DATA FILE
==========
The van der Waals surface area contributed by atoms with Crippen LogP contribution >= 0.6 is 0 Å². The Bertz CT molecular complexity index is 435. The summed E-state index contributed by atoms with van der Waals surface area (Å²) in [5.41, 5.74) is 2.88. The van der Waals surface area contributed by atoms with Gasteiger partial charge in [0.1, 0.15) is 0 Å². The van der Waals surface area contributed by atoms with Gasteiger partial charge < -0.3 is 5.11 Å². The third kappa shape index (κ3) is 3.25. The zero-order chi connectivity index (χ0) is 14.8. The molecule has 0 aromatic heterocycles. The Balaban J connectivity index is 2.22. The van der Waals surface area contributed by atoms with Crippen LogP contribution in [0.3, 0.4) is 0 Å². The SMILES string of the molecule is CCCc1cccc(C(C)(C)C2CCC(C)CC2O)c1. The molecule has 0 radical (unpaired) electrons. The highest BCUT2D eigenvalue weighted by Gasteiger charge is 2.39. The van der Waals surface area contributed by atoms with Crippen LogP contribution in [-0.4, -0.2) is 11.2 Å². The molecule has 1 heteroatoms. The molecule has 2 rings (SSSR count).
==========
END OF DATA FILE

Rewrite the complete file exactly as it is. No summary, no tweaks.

The van der Waals surface area contributed by atoms with Crippen LogP contribution >= 0.6 is 0 Å². The Bertz CT molecular complexity index is 435. The summed E-state index contributed by atoms with van der Waals surface area (Å²) in [5.41, 5.74) is 2.88. The van der Waals surface area contributed by atoms with Gasteiger partial charge in [0.1, 0.15) is 0 Å². The van der Waals surface area contributed by atoms with Gasteiger partial charge < -0.3 is 5.11 Å². The third kappa shape index (κ3) is 3.25. The zero-order chi connectivity index (χ0) is 14.8. The molecule has 0 aromatic heterocycles. The Balaban J connectivity index is 2.22. The van der Waals surface area contributed by atoms with Crippen LogP contribution in [0.3, 0.4) is 0 Å². The SMILES string of the molecule is CCCc1cccc(C(C)(C)C2CCC(C)CC2O)c1. The molecule has 0 radical (unpaired) electrons. The highest BCUT2D eigenvalue weighted by Gasteiger charge is 2.39. The van der Waals surface area contributed by atoms with Crippen LogP contribution in [-0.4, -0.2) is 11.2 Å². The molecule has 1 heteroatoms. The molecule has 2 rings (SSSR count).